Urinary stones affect 10–12% of the population in industrialized countries. There are only a few geographical areas in which stone disease is rare, e.g., in Greenland and in the coastal areas of Japan. The incidence of urinary stones has been increasing over the last years while the age of onset is decreasing. With a prevalence of > 10% and an expected recurrence rate of ~ 50%, the stone disease has an important effect on the healthcare system. Once recurrent, the subsequent relapse risk is raised and the interval between recurrences is shortened. Features associated with recurrence include a young age of onset, positive family history, infection stones and underlying medical conditions. Epidemiological studies revealed that nephrolithiasis is more common in men (12%) than in women (6%) and is more prevalent between the ages of 20 to 40 in both sexes. The etiology of this disorder is multifactorial and is strongly related to dietary lifestyle habits or practices. Increased rates of hypertension and obesity, which are linked to nephrolithiasis, also contribute to an increase in stone formation.
Management of stone disease depends on the size and location of the stones. Stones larger than 5 mm or stones that fail to pass through, usually treated by some interventional procedures such as extracorporeal shock wave lithotripsy (ESWL), ureteroscopy (URS), or percutaneous nephrolithotomy (PNL). Unfortunately, the propensity for stone recurrence is not altered by removal of stones with ESWL and stone recurrence is still about 50%. In addition, ESWL might show some significant side effects such as renal damage, ESWL induced hypertension or renal impairment.
Although there are a few recent reports of beneficial effects of medical treatments in enhancing clearance of stones in the distal ureters, there is still no satisfactory drug to use in clinical therapy, especially for the prevention or the recurrence of stones. In this regard, many plants have been traditionally used to treat kidney stones and have been shown to be effective.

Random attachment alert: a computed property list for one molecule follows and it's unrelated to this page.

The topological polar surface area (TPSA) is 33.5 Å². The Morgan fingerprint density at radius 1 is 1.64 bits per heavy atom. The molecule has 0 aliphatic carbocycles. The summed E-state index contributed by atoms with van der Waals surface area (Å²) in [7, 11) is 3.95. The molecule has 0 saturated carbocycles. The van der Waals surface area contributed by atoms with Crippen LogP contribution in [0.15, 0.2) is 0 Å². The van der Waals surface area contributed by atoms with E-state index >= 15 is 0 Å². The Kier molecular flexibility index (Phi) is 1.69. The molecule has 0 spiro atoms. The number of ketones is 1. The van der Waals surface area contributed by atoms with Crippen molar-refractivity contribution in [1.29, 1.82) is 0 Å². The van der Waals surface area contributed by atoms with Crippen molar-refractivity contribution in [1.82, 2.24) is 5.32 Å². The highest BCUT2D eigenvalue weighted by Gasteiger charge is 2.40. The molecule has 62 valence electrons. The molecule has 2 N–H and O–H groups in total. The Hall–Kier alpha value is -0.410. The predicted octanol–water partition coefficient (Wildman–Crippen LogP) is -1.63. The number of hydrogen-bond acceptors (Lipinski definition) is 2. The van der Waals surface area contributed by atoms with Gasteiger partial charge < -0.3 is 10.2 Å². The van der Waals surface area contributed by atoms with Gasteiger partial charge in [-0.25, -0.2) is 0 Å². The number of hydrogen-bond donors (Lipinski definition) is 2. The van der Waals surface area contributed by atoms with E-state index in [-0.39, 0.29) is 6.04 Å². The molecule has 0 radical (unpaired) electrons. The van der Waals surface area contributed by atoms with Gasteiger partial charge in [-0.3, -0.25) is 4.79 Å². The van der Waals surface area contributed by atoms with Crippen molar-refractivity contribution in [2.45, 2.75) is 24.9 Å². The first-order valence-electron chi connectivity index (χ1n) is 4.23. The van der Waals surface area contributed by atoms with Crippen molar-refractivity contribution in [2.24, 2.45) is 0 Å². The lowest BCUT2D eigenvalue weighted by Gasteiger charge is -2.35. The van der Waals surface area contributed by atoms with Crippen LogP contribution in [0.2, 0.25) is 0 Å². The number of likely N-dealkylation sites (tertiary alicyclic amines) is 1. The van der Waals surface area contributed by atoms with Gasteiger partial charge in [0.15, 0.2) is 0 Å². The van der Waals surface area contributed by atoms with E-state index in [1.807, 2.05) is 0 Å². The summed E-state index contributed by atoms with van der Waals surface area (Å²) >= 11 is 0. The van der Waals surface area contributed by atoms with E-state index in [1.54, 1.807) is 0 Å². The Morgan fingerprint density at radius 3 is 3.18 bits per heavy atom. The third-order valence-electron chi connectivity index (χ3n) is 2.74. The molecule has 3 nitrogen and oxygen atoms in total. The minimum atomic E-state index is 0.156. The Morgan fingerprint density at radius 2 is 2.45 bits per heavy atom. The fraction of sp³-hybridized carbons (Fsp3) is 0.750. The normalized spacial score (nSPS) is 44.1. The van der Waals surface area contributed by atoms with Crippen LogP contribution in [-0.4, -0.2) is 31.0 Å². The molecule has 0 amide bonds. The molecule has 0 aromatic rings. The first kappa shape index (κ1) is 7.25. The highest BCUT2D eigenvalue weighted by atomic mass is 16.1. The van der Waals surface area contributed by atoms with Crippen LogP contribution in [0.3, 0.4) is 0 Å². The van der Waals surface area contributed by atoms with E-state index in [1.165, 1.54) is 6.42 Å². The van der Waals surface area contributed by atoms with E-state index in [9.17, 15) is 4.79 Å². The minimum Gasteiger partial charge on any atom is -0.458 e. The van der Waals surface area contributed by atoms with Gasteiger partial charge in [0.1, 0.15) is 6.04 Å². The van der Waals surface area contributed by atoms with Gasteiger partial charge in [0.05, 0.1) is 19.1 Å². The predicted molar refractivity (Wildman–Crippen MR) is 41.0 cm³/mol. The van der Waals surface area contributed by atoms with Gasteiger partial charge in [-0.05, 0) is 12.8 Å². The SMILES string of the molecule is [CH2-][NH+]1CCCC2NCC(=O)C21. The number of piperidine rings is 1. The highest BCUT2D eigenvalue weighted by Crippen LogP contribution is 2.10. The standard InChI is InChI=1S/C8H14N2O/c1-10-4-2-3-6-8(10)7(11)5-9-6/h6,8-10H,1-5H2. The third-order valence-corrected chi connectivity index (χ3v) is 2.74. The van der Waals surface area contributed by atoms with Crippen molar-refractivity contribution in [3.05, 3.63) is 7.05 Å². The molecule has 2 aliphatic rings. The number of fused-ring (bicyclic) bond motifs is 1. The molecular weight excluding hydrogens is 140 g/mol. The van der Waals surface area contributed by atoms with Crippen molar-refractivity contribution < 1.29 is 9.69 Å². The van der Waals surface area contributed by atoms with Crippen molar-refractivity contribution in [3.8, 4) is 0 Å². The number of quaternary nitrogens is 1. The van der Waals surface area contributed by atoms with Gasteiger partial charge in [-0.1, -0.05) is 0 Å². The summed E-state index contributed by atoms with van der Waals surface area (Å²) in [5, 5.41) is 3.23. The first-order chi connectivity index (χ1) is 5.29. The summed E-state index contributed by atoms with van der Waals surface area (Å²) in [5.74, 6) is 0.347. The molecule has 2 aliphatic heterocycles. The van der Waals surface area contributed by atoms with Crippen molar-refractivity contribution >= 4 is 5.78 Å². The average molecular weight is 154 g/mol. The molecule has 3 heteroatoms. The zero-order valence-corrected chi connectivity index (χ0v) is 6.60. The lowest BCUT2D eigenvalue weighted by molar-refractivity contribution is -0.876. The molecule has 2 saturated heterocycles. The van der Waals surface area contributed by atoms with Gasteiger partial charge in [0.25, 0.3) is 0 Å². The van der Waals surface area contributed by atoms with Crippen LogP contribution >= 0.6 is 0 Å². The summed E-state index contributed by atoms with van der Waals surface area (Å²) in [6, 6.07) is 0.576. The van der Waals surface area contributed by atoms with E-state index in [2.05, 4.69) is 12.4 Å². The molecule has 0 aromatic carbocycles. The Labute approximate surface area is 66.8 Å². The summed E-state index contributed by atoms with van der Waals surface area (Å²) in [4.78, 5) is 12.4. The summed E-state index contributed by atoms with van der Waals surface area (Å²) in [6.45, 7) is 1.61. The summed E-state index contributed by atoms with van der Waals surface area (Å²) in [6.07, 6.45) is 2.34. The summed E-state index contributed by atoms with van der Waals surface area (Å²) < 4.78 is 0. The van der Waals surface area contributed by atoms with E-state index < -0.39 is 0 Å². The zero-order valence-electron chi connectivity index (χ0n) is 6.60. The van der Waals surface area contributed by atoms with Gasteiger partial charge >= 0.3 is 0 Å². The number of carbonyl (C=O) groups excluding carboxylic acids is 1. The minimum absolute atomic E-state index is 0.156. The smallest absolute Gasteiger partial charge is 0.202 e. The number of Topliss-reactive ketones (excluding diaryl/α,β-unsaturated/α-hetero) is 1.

Citrate is a known inhibitor of calcium-based stones. Its presence in urine decreases the saturation of calcium oxalate and calcium phosphate by forming soluble complexes with calcium. By its conversion through bicarbonate citrate increases urinary pH which induces an additional citraturic response by slowing renal citrate metabolism and impairing citrate reabsorption. However, pharmacological potassium citrate supplementation requires a rigorous schedule of numerous tablets or liquid supplements taken routinely 3 to 4 times a day. Patient compliance significantly decreases when medications are administered more than once daily. Patients therefore could benefit from intake of dietary citrate. Citrus fruits and juices are a known natural source of dietary citrate. Several studies investigated the influence of orange and grapefruit juice on urinary variables and the risk of crystallization.
In comparison to orange and grapefruit juice, lemon juice [Citrus limon (L.) Burm. f.] contains the highest concentration of citrate, nearly 5 times that of oranges. So far many studies have investigated lemonade therapy as a potential treatment for hypocitraturic nephrolithiasis. The studies concluded that consumption of lemonade significantly increased urinary citrate excretion and therefore could be a useful adjunctive therapy in patients with hypocitraturia. Four ounces of lemon juice provide 5.9 g citric acid. When diluted in 32 oz (960 mL) of water, lemonade could not only promote dietary citrate but also fluids.
Cranberry (Vaccinium macrocarpon Ait.) juice is another juice that has been investigated in clinical trials for its ability to influence urinary biochemical and physicochemical risk factors associated with CaOx kidney stones. Since compounds in cranberry juice have been shown to inhibit the attachment of bacteria to the epithelial lining of the urinary tract, the same compounds could inhibit the attachment of CaOx crystals and stone-promoting bacteria to renal epithelial cells.
A unique herbomineral formulation of Aimil Pharmaceuticals, brand name NEERI, enriched with potent anti-calcifying herbs, rich source of citrates, other micronutrients and supplements stone inhibitors which prevents calcium from binding with oxalate or Phosphates. Neeri significantly increases excretion of stone inhibitor molecules which forms soluble complex with calcium which ultimately decreases the concentration of urinary calcium, this action inhibits the formation of kidney stones. Neeri inhibits calculogenesis by regularising the mineral balance and balancing the crystalloid-colloid imbalance. It prevents the accumulation, deposition and super-saturation of calculogenic chemicals like oxalic acid and calcium hydroxyproline in urine.